Taking Care of Your Health
It is well known that chronic stress is not good for our health. What can fit the definition of chronic stress better than being a family or parent-caregiver? Protect yourself from stress-induced diseases, and bad habits that can become major health issues. Unhealthy coping skills can come to the forefront when you are stressed – overeating, drinking too much alcohol or too often, smoking, watching too much television, etc.
Your job as a caregiver will be easier, and your child will be better cared for if you are healthy and energetic! Developing positive coping skills will make your life easier, less stressed, and healthier.
Take care of yourself and make an appointment with your physician to assess your health. An assessment may include checking your cholesterol, blood sugar levels, BMI (body mass index), waist measurement, and a general review of any symptoms you may be experiencing. You may also need to schedule your regular appointments for pap-smears, mammograms, and any other recommended specialist appointments. Dental care is also important, so make sure you keep your regular six-month dental exam, and any other appointments recommended by your dentist.
Okay – so here’s an admittedly tongue-in-cheek look at what you don’t want to be doing to your body. We also have a general list of things you can do to improve and maintain your health (always check with your doctor in regards to your health and well-being – we are not trying to replace a visit to your physician!). As a parent-caregiver, you can help yourself feel good, strong and healthy. It really is another part of the caregiver’s job – remember, the better you feel and the healthier you are, the better caregiver you will be for your child.
If You Want Bad Health Make Sure To…
- Smoke – preferably a lot, go for smoker’s cough!
- Abuse a substance such as alcohol, or use it in an unsafe way such as drinking and driving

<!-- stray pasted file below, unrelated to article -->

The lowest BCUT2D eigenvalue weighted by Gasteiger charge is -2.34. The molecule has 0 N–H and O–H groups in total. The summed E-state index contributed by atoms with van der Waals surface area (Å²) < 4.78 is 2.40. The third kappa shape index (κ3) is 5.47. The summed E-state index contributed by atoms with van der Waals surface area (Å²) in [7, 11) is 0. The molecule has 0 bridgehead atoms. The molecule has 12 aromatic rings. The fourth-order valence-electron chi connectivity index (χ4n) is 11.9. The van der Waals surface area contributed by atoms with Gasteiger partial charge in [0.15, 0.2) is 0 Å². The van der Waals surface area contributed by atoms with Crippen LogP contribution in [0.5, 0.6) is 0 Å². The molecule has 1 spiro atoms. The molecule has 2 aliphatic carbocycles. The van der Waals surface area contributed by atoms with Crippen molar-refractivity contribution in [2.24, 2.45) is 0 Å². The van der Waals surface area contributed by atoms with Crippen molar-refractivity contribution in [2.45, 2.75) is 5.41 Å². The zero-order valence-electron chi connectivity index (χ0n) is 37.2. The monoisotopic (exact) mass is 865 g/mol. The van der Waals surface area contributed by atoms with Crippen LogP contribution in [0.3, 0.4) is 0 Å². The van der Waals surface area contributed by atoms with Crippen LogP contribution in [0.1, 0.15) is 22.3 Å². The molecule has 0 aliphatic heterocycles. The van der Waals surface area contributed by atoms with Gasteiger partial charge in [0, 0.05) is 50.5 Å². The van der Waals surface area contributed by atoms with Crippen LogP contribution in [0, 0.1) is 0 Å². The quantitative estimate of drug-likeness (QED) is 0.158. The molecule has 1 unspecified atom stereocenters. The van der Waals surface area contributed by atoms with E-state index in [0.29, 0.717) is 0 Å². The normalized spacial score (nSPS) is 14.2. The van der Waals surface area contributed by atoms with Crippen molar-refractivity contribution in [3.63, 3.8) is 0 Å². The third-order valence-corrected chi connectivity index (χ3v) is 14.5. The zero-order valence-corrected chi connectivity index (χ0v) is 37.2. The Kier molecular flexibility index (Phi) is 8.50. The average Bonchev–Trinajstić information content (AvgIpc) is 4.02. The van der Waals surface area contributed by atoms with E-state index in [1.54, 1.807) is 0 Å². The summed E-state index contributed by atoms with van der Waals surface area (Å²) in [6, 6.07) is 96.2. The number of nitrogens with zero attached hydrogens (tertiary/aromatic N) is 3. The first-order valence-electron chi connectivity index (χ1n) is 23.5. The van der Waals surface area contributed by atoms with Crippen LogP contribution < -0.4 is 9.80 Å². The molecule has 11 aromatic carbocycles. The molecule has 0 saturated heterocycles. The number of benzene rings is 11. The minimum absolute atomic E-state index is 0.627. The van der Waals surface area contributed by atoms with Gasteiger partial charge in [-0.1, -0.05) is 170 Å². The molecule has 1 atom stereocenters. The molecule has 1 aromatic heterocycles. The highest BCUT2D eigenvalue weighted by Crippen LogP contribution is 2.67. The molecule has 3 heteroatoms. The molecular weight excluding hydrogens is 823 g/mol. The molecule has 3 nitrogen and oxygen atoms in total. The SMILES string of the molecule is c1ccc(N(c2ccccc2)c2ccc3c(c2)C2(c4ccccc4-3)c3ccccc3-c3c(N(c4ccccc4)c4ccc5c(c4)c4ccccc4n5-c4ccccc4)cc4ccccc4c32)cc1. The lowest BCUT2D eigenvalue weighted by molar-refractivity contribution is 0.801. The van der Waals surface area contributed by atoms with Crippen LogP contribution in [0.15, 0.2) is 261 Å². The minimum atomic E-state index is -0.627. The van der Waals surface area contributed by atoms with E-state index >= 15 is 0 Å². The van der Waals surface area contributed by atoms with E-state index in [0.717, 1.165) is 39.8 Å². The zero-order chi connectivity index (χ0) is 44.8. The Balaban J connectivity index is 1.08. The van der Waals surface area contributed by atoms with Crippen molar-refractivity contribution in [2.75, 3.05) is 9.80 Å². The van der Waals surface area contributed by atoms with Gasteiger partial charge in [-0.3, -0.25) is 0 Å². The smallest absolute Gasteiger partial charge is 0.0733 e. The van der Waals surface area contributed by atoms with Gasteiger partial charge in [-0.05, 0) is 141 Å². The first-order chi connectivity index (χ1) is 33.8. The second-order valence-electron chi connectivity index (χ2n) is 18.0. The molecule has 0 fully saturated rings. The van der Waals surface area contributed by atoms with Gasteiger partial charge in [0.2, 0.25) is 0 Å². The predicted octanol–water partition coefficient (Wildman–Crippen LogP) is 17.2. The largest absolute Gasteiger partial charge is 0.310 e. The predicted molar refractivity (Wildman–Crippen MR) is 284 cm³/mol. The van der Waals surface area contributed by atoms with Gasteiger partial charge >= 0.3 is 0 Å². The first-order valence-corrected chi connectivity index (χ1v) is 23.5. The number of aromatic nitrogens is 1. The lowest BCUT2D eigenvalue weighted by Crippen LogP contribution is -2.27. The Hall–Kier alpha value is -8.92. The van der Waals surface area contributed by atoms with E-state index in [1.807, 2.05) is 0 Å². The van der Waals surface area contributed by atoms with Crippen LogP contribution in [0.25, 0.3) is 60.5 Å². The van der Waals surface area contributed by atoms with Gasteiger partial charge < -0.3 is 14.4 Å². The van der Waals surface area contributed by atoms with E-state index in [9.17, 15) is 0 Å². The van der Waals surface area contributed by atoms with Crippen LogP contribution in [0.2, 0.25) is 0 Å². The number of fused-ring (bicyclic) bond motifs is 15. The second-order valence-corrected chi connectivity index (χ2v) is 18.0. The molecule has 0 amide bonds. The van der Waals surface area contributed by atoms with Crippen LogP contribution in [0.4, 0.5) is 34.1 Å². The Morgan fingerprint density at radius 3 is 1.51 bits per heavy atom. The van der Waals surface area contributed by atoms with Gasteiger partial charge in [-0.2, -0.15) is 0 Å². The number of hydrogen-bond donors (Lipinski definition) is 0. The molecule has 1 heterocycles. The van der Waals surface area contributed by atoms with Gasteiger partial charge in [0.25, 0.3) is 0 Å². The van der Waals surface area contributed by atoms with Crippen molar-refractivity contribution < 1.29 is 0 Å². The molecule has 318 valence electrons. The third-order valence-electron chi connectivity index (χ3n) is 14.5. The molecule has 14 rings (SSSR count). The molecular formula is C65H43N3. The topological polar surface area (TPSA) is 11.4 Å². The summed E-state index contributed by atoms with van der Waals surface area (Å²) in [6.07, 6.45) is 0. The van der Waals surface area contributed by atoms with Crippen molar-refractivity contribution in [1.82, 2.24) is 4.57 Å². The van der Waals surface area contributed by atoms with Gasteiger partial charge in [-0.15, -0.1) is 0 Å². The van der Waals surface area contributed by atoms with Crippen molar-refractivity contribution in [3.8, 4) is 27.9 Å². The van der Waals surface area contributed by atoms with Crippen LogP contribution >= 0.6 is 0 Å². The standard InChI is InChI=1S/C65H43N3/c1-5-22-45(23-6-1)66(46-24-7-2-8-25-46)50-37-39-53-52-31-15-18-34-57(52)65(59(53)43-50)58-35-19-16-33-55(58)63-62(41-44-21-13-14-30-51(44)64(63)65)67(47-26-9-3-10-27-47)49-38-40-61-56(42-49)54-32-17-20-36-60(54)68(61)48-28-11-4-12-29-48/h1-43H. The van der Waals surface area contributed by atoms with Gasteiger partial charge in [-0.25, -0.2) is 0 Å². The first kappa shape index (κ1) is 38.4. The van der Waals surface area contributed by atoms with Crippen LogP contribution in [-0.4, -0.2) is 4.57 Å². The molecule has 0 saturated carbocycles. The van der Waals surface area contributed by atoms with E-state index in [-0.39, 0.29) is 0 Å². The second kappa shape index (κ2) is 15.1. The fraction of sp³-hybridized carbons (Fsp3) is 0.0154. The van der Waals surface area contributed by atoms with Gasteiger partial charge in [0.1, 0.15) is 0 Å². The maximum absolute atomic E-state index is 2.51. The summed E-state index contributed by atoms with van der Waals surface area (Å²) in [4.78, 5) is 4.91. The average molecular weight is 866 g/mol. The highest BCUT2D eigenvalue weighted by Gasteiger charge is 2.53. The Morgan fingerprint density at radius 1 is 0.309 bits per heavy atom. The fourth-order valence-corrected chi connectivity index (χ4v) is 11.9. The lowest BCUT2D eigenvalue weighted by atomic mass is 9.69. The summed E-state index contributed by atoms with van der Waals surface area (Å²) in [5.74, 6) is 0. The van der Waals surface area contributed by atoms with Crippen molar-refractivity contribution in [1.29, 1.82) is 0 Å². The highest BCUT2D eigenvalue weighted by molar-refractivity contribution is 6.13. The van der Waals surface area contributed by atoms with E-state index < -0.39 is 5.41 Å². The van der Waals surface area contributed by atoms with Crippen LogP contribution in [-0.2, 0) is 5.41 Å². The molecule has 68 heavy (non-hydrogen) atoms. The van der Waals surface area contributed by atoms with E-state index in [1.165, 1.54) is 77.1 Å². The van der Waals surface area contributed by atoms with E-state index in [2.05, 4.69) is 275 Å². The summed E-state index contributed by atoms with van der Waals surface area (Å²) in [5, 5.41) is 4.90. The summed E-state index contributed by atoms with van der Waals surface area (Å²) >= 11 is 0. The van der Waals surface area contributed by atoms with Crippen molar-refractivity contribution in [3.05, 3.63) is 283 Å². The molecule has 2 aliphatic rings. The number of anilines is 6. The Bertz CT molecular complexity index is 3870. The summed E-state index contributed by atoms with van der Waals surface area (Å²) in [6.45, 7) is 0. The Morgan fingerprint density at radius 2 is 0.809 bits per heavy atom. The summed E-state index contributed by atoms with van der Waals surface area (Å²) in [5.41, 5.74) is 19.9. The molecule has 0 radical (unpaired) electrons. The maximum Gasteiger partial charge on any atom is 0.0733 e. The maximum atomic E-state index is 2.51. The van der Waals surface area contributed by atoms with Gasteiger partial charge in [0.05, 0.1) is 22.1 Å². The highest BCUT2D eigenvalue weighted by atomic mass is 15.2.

- Don’t drink water; if you drink at least 8 cups (8 oz x 8 servings) of water a day you might start to feel better. Replace it with a lot of high-sugar sodas and teas, coffee, etc.
- Eat fast food, a lot of red meat, and other high-calorie, high-saturated fat foods
- Eat a lot of sugary foods, especially ones with high-fructose corn syrup
- Pour on the salt! Don’t even taste food before you dump a bunch of salt on it – and get lots of salty, high fat snacks to cram down while you watch TV
- Eat too much – large portion sizes that leave you feeling stuffed and bloated are the way to go if you want to feel as energetic as a slug (this helps with maintaining a sedentary lifestyle, and obtaining obesity – see below.)
- Never eat vegetables or whole grains, and only eat “the colors of the rainbow” if they are in candy form
- Don’t get regular check-ups with your doctor to test blood pressure, cholesterol and blood sugar levels, as well as other health assessments
- Don’t get regular health screenings such as pap smears and mammograms (women), prostate and testicular cancer check-ups (men),
- Don’t get any exercise and stay as sedentary as possible – if your couch doesn’t have your personal imprint in it from consistent use, then you are slacking! Being completely sedentary takes dedication – don’t let a beautiful day tempt you to lose sight of your goal!
- Try to gain as much weight as possible - obesity will help you in your goal to be unhealthy!
- Don’t follow basic personal safety rules as a pedestrian or a driver, or around water (i.e. swimming pools, the ocean) Rule of thumb: if there is a dark scary alley and you are alone – don’t hesitate to use it as a short cut.